Amazon's Impending Arrival - Def-con 4 for Retail?

Some have predicted the arrival of Amazon will mark the beginning of a sort of Aussie-retailer apocalypse, while others have welcomed the variety and increased transparency the e-commerce giant will provide.

No matter which side of the fence you sit on, Amazon’s arrival is HUGE news. Its annual world-wide sales revenue eclipses that of Coles, Woolworths, Myer, Harvey Norman and JB Hi-Fi put together. Quite simply, it’s the biggest thing to ever happen to the Australian retail industry.

From a brand perspective, Amazon arrived long ago. Its famed online experience, legendary delivery times and the promise of price cuts are already firmly entrenched in the minds of many Australian consumers. But the question is whether that consumer excitement will translate into a flood of changed retail behaviour and destroy existing national retailers.

Harvey Norman Chairman, Gerry Harvey is undoubtedly the most outspoken business leader on the Amazon-is-going-to-destroy-everything side of the debate. Harvey’s main argument to that end is that he believes Amazon’s grand plan within the Australian market is to undercut local retailers on price (unconfirmed sources saying up to 30%), and remove the need for consumers to visit physical stores.

This seems to be an overriding concern for the traditional bricks-and-mortar retailers, that Amazon’s legendary online experience will draw more people to shopping online and thus erode their market share. And fair enough. With trends showing that more and more Australians (particularly young Australians) carry a mobile-first mindset, many Australian businesses are underprepared.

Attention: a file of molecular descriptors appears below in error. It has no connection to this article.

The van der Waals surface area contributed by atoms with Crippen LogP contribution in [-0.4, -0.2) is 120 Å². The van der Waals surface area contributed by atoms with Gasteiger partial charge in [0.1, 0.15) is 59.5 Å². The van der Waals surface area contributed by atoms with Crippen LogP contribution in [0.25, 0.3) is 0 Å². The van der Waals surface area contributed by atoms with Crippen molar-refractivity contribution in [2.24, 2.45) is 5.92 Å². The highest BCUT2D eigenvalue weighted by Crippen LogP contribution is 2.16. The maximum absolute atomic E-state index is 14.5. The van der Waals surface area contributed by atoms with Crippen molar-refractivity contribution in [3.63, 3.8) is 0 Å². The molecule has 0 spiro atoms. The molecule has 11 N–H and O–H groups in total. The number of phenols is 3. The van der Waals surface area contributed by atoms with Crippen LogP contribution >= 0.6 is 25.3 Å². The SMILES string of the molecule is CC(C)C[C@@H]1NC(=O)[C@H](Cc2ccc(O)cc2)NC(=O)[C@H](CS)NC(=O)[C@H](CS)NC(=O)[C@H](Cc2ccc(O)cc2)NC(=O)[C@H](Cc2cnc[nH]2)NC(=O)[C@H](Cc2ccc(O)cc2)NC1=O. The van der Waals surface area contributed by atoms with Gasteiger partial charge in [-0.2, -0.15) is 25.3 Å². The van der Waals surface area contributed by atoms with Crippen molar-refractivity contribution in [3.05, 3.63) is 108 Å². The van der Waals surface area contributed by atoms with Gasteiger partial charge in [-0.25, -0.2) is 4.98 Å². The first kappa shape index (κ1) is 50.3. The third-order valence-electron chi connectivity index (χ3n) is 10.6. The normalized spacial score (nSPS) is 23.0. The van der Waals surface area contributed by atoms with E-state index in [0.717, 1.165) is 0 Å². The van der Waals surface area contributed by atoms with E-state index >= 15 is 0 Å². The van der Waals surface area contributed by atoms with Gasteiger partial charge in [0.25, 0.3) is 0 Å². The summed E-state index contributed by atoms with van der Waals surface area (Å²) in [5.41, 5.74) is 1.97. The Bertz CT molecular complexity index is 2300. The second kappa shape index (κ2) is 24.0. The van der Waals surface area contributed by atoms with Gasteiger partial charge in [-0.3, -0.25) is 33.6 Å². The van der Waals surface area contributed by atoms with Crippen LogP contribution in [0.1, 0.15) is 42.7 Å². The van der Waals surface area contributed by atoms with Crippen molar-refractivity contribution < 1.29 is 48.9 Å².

A recent study by PayPal Australia showed that 1 in 2 businesses – particularly small and midsize businesses – underestimate the importance of having a top-notch mobile experience and in some cases are unable to take mobile payments at all. Big problem. There’s little doubt that Amazon will quickly capitalise on this and move to steal that market share.

There are some digitally savvy businesses that are far more upbeat – seeing that increased online activity as an opportunity rather than a threat. Co-founder and CEO of Melbourne-based Brosa, Ivan Lim, has said that the key follow-on effect from Amazon’s arrival will be that it normalises online shopping for a larger proportion of the Australian population. As the number of people shopping online increases, so too does market size – which can only be a good thing for other e-commerce players. For Brosa (or many other new online retailers), the key protection is in its strong identity. It has a clearly defined offering around which a distinct brand is built.

It seems that brand identity will become an increasingly crucial battleground over the coming years. And many online businesses are now feverishly working to cement their offerings and build clear brand associations as a means of creating their niche and separating themselves from the giant marketplace that is bearing down upon them.

Amazon will change everything. But whether or not it will decimate the Australian retail sector can only be told with time. What is certain is that trying to compete with the giant on price or variety seems like a fast-track to ruin. Through a keen focus on brand and customer experience, businesses will be able to stake their claim within the ecommerce sector and continue to flourish.